A soldier visiting Hawaii’s Kīlauea volcano this week was left “seriously injured” after falling from a cliff into the volcano’s caldera, officials said Wednesday.
Responders from the Hawai‘i County Fire Department and Hawai‘i Volcanoes National Park rangers were ultimately able to rescue the 32-year-old, who is based on the Big Island at Pohakuloa Training Area, who witnesses said had “lost his footing and fell from a 300 foot cliff at Kīlauea caldera” around 6:30 p.m., according to a news release from Hawaii Volcanoes National Park.
“The man had just climbed over a permanent metal railing at the Steaming Bluff overlook to get closer to the cliff edge,” park officials said.
A search for the fallen man ensued and resulted in his rescue more than two hours later, according to the news release. He was found “on a narrow ledge about 70 feet down from the cliff edge,” officials said. He was airlifted to receive medical treatment.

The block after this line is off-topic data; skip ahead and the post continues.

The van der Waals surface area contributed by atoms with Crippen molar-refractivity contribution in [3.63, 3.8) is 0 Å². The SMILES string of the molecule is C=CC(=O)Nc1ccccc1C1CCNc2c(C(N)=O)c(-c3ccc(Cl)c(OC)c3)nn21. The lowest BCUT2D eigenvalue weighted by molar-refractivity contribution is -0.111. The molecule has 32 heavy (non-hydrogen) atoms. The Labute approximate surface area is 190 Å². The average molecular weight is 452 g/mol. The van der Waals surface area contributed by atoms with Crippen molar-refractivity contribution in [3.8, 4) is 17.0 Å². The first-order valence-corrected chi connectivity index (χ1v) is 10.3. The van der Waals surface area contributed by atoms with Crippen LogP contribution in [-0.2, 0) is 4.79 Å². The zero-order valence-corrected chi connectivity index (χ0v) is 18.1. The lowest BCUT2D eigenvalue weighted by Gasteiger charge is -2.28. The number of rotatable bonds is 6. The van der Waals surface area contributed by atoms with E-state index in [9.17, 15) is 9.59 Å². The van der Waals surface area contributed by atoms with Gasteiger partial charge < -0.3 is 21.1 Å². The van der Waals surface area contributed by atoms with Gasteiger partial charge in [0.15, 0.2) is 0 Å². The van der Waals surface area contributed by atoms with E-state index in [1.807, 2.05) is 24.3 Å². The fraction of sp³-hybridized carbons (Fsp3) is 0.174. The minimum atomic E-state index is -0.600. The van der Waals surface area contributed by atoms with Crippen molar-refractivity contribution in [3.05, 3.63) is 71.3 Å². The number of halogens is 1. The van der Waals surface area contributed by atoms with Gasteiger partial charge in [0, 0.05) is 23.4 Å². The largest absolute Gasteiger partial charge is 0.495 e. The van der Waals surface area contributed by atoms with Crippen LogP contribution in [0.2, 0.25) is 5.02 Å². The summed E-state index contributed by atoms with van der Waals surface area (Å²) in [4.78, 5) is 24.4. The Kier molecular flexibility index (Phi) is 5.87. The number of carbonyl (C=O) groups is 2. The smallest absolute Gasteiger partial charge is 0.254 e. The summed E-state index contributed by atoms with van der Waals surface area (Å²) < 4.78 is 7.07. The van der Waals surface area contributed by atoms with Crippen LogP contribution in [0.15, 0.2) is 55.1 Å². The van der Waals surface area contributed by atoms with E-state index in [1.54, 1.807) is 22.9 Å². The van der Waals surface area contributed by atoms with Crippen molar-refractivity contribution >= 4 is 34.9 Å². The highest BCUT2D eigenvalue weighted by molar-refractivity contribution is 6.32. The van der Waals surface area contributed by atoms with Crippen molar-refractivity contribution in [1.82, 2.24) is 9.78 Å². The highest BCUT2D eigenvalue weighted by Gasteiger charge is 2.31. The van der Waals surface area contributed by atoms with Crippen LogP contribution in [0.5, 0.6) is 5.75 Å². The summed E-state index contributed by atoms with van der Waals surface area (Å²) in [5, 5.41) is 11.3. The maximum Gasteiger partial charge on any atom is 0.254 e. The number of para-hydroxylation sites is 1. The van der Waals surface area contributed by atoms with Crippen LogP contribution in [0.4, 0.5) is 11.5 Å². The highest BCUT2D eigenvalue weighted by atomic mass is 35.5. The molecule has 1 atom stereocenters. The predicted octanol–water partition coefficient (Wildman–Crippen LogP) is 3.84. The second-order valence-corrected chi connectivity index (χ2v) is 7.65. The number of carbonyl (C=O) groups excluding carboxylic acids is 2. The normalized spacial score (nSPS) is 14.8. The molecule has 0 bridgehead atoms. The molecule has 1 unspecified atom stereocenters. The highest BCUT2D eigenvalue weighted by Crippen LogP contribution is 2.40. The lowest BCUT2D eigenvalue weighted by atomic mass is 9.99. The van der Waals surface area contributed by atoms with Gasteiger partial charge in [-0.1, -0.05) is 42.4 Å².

Officials issued a stern warning about the hazards of bypassing safety barriers, saying the results could be fatal.
“Visitors should never cross safety barriers, especially around dangerous and destabilized cliff edges,” Chief Ranger John Broward said. “Crossing safety barriers and entering closed areas can result in serious injuries and death.”
The United States Geological Survey defines a caldera on their website as “a large basin-shaped volcanic depression” that is “commonly formed when magma is withdrawn or erupted from a shallow underground magma reservoir.”